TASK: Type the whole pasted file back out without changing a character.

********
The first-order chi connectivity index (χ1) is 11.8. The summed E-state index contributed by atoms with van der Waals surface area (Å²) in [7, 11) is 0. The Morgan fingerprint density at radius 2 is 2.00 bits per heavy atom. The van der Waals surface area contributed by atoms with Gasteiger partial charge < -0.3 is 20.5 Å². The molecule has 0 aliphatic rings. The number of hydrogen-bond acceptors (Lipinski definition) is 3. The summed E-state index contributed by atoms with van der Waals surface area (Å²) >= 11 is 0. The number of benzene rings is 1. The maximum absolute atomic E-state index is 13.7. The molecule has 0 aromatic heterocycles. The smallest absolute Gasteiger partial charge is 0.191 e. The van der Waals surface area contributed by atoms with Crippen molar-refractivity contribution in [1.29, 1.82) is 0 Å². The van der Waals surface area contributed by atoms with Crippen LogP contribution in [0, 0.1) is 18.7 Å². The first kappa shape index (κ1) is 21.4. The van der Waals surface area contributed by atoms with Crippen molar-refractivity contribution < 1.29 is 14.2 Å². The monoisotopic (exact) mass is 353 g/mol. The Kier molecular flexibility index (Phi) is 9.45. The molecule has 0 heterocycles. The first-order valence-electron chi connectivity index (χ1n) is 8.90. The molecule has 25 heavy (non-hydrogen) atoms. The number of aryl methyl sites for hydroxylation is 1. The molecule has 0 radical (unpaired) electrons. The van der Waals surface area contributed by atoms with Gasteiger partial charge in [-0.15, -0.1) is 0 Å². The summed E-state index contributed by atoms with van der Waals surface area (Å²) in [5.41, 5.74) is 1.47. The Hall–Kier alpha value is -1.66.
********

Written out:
The first-order chi connectivity index (χ1) is 11.8. The summed E-state index contributed by atoms with van der Waals surface area (Å²) in [7, 11) is 0. The Morgan fingerprint density at radius 2 is 2.00 bits per heavy atom. The van der Waals surface area contributed by atoms with Gasteiger partial charge < -0.3 is 20.5 Å². The molecule has 0 aliphatic rings. The number of hydrogen-bond acceptors (Lipinski definition) is 3. The summed E-state index contributed by atoms with van der Waals surface area (Å²) >= 11 is 0. The number of benzene rings is 1. The maximum absolute atomic E-state index is 13.7. The molecule has 0 aromatic heterocycles. The smallest absolute Gasteiger partial charge is 0.191 e. The van der Waals surface area contributed by atoms with Crippen molar-refractivity contribution in [1.29, 1.82) is 0 Å². The van der Waals surface area contributed by atoms with Crippen LogP contribution in [0, 0.1) is 18.7 Å². The first kappa shape index (κ1) is 21.4. The van der Waals surface area contributed by atoms with Crippen molar-refractivity contribution < 1.29 is 14.2 Å². The monoisotopic (exact) mass is 353 g/mol. The Kier molecular flexibility index (Phi) is 9.45. The molecule has 0 heterocycles. The first-order valence-electron chi connectivity index (χ1n) is 8.90. The molecule has 25 heavy (non-hydrogen) atoms. The number of aryl methyl sites for hydroxylation is 1. The molecule has 0 radical (unpaired) electrons. The van der Waals surface area contributed by atoms with Gasteiger partial charge in [-0.15, -0.1) is 0 Å². The summed E-state index contributed by atoms with van der Waals surface area (Å²) in [5.41, 5.74) is 1.47. The Hall–Kier alpha value is -1.66.